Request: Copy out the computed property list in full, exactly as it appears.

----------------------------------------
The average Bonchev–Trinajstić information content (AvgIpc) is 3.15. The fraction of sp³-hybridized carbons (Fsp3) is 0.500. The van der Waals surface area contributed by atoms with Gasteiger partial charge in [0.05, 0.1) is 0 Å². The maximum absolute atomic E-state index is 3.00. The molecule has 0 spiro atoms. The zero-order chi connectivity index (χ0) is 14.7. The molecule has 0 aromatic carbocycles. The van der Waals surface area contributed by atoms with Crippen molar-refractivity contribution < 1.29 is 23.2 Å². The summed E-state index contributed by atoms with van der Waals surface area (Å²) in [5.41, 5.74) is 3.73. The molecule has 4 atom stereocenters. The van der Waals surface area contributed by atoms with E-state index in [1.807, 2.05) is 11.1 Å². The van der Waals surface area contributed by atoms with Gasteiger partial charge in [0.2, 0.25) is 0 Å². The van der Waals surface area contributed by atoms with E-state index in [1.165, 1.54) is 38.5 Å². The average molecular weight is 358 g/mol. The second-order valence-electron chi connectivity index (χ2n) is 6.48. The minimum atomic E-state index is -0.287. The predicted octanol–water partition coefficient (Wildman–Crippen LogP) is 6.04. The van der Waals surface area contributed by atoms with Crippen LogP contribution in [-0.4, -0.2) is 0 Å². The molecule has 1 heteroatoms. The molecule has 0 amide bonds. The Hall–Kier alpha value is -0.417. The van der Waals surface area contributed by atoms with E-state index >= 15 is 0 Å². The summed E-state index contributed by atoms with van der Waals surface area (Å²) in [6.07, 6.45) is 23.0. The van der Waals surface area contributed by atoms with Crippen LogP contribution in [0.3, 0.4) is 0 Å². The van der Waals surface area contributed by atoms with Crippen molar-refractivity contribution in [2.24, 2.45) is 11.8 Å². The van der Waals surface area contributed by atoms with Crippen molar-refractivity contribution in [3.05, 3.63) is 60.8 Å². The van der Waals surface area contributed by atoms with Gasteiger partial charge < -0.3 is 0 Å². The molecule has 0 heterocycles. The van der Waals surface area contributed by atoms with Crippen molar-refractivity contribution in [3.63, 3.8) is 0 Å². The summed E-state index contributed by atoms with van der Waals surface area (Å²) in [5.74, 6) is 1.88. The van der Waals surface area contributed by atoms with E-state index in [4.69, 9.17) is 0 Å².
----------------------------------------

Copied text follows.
The average Bonchev–Trinajstić information content (AvgIpc) is 3.15. The fraction of sp³-hybridized carbons (Fsp3) is 0.500. The van der Waals surface area contributed by atoms with Gasteiger partial charge in [0.05, 0.1) is 0 Å². The maximum absolute atomic E-state index is 3.00. The molecule has 0 spiro atoms. The zero-order chi connectivity index (χ0) is 14.7. The molecule has 0 aromatic carbocycles. The van der Waals surface area contributed by atoms with Crippen molar-refractivity contribution < 1.29 is 23.2 Å². The summed E-state index contributed by atoms with van der Waals surface area (Å²) in [5.41, 5.74) is 3.73. The molecule has 4 atom stereocenters. The van der Waals surface area contributed by atoms with E-state index in [1.807, 2.05) is 11.1 Å². The van der Waals surface area contributed by atoms with Gasteiger partial charge in [0.2, 0.25) is 0 Å². The van der Waals surface area contributed by atoms with E-state index in [1.165, 1.54) is 38.5 Å². The average molecular weight is 358 g/mol. The second-order valence-electron chi connectivity index (χ2n) is 6.48. The minimum atomic E-state index is -0.287. The predicted octanol–water partition coefficient (Wildman–Crippen LogP) is 6.04. The van der Waals surface area contributed by atoms with Crippen LogP contribution in [-0.4, -0.2) is 0 Å². The molecule has 1 heteroatoms. The molecule has 0 amide bonds. The Hall–Kier alpha value is -0.417. The van der Waals surface area contributed by atoms with E-state index >= 15 is 0 Å². The summed E-state index contributed by atoms with van der Waals surface area (Å²) in [6.07, 6.45) is 23.0. The van der Waals surface area contributed by atoms with Crippen LogP contribution in [0.3, 0.4) is 0 Å². The van der Waals surface area contributed by atoms with Crippen molar-refractivity contribution in [2.24, 2.45) is 11.8 Å². The van der Waals surface area contributed by atoms with Crippen molar-refractivity contribution in [3.05, 3.63) is 60.8 Å². The van der Waals surface area contributed by atoms with Gasteiger partial charge < -0.3 is 0 Å². The molecule has 0 heterocycles. The van der Waals surface area contributed by atoms with Crippen molar-refractivity contribution in [3.63, 3.8) is 0 Å². The summed E-state index contributed by atoms with van der Waals surface area (Å²) in [5.74, 6) is 1.88. The van der Waals surface area contributed by atoms with E-state index in [4.69, 9.17) is 0 Å².